The Most Surprising Things about Paradise Lost
Paradise Lost is an epic poem that narrates the biblical story of the fall of Mankind from Adam and Eve and the extension to all humanity. Milton tells the story in a supreme language that achieves the sound and rhythm of supremacy. The one thing I found surprising about the story is that this great religious epic focuses on Satan, presents him first, and in several ways makes him the poem’s hero, something extraordinary. Nonetheless, this story fits my expectations in different ways. First, it is narrated precisely as the story is in the bible. The themes and characters are all the same.
Most importantly, the author gives more in-depth information by describing how Satan fell from grace and was expelled from Heaven and gathered to him other fallen angels, ultimately becoming the human race tempter. This is evident in the quote where Satan says, “All is not lost; the unconquerable will, and study of revenge, immortal hate, and courage never to submit or yield; (And what is else not to be overcome?) That glory never shall his wrath or might extort from me, to bow and sue for grace with suppliant knee and deify his power, who from the terror of his arm so late doubted his empire” (Greenblatt, Stephen, and Carol 2952). This meant that once Satan had fallen to hell, he comforted his troops by saying that even if they had lost Heaven, they must never lose their ill to resist. The story is different from that of the biblical account because while the bible tells the fall of man in a single book, Joh Milton does it in several books by adding a lot of detail about the entire story of man, the beginning of Satan, Man’s Fall and Satan’s rise. Unfortunately, there were characters, events, or themes that I never expected to see.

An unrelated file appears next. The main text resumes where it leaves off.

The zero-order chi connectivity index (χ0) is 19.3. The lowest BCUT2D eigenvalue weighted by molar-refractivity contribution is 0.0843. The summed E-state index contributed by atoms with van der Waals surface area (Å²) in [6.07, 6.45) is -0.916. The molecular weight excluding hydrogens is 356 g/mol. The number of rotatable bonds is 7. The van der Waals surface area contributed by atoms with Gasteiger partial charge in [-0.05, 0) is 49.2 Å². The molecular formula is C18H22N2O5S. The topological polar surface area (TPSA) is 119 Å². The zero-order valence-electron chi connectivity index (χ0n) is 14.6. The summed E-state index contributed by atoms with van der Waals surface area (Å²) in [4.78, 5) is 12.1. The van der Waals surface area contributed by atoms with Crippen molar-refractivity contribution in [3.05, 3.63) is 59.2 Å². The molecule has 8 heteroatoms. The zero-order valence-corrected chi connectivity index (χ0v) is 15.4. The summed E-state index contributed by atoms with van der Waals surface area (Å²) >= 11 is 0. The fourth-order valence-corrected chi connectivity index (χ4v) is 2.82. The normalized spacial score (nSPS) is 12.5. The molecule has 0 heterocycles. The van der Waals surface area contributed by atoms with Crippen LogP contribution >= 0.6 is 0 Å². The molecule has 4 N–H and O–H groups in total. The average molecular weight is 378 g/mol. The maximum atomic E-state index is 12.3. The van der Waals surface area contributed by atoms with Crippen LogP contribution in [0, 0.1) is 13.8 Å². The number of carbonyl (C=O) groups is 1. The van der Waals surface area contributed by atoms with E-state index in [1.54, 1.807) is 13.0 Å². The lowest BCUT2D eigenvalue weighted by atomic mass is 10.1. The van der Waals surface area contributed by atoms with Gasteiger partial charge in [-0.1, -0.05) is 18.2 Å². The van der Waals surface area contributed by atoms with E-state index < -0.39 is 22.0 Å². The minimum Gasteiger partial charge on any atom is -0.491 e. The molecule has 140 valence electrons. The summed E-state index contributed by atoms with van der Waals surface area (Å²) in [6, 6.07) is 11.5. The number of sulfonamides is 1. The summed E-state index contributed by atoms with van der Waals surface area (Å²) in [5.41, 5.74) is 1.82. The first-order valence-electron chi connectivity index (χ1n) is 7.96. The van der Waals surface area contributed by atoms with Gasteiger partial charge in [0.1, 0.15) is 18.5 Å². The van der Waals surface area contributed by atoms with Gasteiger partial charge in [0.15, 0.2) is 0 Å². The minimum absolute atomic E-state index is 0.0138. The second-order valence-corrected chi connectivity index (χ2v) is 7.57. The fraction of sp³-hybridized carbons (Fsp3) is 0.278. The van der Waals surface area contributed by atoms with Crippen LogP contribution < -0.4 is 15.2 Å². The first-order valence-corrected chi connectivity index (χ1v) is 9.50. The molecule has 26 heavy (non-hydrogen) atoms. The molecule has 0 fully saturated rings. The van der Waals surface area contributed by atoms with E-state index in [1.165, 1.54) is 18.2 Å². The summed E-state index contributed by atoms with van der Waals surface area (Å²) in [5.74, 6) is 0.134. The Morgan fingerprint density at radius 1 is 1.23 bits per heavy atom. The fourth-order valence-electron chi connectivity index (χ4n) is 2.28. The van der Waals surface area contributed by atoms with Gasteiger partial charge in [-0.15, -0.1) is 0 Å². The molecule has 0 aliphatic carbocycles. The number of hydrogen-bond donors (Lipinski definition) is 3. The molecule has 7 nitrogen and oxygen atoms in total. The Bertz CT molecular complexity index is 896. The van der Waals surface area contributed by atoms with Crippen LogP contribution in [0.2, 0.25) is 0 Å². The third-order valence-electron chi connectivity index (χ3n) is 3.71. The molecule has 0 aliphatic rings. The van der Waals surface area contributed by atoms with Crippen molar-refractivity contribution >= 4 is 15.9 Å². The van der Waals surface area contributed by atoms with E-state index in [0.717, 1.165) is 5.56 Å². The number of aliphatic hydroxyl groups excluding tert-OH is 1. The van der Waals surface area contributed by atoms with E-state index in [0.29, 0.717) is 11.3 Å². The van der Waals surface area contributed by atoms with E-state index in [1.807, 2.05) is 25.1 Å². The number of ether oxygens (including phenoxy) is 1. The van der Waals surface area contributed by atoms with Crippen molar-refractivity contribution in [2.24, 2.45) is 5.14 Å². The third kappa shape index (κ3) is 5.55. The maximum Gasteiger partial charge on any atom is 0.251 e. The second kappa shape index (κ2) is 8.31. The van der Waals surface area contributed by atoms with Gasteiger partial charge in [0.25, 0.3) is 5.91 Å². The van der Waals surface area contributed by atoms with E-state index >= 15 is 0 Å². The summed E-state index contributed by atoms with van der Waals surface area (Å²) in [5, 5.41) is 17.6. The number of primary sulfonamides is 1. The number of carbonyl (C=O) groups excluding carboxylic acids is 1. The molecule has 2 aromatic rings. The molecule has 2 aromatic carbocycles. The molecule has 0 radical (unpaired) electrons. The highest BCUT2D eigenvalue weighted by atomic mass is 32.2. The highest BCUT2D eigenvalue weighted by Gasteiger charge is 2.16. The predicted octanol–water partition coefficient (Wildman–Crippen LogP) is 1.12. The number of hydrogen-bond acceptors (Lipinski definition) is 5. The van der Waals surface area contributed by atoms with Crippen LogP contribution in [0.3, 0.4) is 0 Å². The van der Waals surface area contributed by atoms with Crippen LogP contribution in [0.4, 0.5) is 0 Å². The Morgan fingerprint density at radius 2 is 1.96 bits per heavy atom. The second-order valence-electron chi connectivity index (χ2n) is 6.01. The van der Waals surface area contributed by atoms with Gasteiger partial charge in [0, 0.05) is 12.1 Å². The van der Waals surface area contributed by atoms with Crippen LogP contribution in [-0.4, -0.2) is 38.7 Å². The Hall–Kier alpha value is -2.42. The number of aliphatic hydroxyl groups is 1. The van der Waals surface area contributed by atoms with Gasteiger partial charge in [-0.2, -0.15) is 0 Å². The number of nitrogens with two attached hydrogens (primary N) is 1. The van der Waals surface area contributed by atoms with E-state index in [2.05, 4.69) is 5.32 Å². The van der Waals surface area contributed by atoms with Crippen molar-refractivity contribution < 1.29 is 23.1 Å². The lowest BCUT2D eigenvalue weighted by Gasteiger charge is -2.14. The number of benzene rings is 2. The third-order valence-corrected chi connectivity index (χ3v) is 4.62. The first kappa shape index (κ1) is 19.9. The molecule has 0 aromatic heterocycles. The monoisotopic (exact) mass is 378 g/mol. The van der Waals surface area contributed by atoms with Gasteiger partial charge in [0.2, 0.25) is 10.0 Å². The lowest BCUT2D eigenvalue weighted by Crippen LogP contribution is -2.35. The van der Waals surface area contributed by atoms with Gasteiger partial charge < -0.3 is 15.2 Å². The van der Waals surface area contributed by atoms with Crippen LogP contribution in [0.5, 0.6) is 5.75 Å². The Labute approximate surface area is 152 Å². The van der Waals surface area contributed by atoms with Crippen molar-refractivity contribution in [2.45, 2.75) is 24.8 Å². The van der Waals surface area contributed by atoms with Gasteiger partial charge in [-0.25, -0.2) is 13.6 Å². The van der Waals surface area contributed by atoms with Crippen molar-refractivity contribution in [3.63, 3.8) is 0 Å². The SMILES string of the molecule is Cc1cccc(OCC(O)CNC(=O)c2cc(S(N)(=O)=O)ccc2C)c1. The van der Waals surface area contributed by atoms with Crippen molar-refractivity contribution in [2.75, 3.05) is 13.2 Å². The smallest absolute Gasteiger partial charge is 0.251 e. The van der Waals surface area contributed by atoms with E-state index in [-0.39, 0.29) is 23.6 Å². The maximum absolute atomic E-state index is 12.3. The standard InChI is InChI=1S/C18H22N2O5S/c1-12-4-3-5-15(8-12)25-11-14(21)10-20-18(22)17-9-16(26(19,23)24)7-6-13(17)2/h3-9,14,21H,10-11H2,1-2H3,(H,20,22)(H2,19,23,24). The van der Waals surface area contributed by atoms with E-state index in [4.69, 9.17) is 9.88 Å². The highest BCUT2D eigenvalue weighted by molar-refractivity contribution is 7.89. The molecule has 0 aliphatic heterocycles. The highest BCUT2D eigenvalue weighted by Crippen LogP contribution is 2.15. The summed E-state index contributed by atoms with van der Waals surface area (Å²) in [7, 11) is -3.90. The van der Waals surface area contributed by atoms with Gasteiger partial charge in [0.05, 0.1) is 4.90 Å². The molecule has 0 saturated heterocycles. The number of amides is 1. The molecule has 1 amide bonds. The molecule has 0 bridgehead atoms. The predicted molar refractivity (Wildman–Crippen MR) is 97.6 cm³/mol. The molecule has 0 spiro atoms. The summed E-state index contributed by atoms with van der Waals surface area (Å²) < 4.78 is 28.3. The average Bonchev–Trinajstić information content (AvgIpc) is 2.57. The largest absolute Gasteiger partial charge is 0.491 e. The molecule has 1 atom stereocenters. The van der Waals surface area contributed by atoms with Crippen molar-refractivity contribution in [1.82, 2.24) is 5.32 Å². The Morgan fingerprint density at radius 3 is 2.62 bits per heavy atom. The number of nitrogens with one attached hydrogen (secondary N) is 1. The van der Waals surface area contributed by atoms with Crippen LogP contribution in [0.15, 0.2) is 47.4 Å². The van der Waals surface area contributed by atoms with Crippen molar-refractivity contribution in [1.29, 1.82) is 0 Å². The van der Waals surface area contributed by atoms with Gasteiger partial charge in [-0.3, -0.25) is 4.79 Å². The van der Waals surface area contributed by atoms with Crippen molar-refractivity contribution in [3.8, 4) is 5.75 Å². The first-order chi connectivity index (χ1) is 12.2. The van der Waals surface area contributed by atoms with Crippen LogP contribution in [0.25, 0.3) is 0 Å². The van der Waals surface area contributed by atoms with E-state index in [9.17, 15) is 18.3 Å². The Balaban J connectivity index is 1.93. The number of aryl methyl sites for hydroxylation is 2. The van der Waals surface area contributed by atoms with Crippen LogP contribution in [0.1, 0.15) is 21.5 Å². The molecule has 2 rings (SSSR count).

Greenblatt, Stephen, and Carol T. Christ, eds. The Norton anthology of English literature. Vol. 1. WW Norton & Company, 2012.
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What was most surprising to you about Paradise Lost? In what ways did the text fit your expectations? How was it different? Were there any themes, characters, events, etc. that you did not expect to see?
Paradise Lost is often referred to as the “great Protestant epic.” Reflecting on traditional epics (Odyssey, Iliad, Beowulf) and the common characteristics of the genre (heroes, monsters, supernatural influences, etc.) how well does Paradise Lost fit the epic genre?
Book 9 of Paradise Lost contains a lot of finger-pointing. Evaluate who is the most blameworthy character and use evidence from the text to justify your rationale. Explain what Milton wants readers to learn from his epic.